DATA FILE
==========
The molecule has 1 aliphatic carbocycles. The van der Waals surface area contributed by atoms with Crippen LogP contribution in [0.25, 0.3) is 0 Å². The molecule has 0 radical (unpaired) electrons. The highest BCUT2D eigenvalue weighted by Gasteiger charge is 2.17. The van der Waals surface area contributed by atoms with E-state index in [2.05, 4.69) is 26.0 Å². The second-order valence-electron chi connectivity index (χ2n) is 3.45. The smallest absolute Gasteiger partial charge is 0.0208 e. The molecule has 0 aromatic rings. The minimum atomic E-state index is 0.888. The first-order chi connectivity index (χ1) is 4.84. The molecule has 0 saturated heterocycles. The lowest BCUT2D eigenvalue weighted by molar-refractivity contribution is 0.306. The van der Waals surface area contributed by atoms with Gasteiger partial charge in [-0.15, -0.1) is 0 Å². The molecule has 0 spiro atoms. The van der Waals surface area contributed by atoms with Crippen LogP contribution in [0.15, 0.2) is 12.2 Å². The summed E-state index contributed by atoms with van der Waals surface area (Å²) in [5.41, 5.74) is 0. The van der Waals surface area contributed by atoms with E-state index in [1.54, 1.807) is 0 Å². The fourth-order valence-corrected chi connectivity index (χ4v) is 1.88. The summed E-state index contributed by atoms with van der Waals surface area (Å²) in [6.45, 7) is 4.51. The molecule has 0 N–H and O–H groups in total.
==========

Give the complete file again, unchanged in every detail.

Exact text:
The molecule has 1 aliphatic carbocycles. The van der Waals surface area contributed by atoms with Crippen LogP contribution in [0.25, 0.3) is 0 Å². The molecule has 0 radical (unpaired) electrons. The highest BCUT2D eigenvalue weighted by Gasteiger charge is 2.17. The van der Waals surface area contributed by atoms with E-state index in [2.05, 4.69) is 26.0 Å². The second-order valence-electron chi connectivity index (χ2n) is 3.45. The smallest absolute Gasteiger partial charge is 0.0208 e. The molecule has 0 aromatic rings. The minimum atomic E-state index is 0.888. The first-order chi connectivity index (χ1) is 4.84. The molecule has 0 saturated heterocycles. The lowest BCUT2D eigenvalue weighted by molar-refractivity contribution is 0.306. The van der Waals surface area contributed by atoms with Gasteiger partial charge in [-0.15, -0.1) is 0 Å². The molecule has 0 spiro atoms. The van der Waals surface area contributed by atoms with Crippen LogP contribution in [0.15, 0.2) is 12.2 Å². The summed E-state index contributed by atoms with van der Waals surface area (Å²) in [5.41, 5.74) is 0. The van der Waals surface area contributed by atoms with E-state index in [1.54, 1.807) is 0 Å². The fourth-order valence-corrected chi connectivity index (χ4v) is 1.88. The summed E-state index contributed by atoms with van der Waals surface area (Å²) in [6.45, 7) is 4.51. The molecule has 0 N–H and O–H groups in total.